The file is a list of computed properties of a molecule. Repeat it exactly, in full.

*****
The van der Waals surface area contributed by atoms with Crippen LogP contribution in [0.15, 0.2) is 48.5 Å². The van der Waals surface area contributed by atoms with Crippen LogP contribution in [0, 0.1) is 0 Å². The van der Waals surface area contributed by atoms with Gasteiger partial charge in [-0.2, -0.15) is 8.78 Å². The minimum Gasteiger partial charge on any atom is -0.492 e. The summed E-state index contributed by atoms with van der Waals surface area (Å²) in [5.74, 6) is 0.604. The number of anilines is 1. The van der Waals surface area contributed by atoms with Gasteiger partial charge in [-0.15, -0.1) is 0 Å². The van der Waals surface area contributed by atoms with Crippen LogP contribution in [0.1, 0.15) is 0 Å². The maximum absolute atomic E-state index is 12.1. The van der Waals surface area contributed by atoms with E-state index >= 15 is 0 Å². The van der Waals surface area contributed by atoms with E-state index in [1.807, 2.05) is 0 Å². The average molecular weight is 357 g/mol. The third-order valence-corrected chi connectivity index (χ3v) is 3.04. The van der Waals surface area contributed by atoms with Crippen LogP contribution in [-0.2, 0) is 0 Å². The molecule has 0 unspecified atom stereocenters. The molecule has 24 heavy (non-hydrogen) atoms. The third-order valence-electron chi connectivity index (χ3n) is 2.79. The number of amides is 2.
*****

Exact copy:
The van der Waals surface area contributed by atoms with Crippen LogP contribution in [0.15, 0.2) is 48.5 Å². The van der Waals surface area contributed by atoms with Crippen LogP contribution in [0, 0.1) is 0 Å². The van der Waals surface area contributed by atoms with Gasteiger partial charge in [-0.2, -0.15) is 8.78 Å². The minimum Gasteiger partial charge on any atom is -0.492 e. The summed E-state index contributed by atoms with van der Waals surface area (Å²) in [5.74, 6) is 0.604. The number of anilines is 1. The van der Waals surface area contributed by atoms with Gasteiger partial charge in [-0.15, -0.1) is 0 Å². The van der Waals surface area contributed by atoms with Crippen LogP contribution in [0.1, 0.15) is 0 Å². The maximum absolute atomic E-state index is 12.1. The van der Waals surface area contributed by atoms with E-state index >= 15 is 0 Å². The van der Waals surface area contributed by atoms with E-state index in [1.807, 2.05) is 0 Å². The average molecular weight is 357 g/mol. The third-order valence-corrected chi connectivity index (χ3v) is 3.04. The van der Waals surface area contributed by atoms with Crippen LogP contribution in [-0.2, 0) is 0 Å². The molecule has 0 unspecified atom stereocenters. The molecule has 24 heavy (non-hydrogen) atoms. The third-order valence-electron chi connectivity index (χ3n) is 2.79. The number of amides is 2.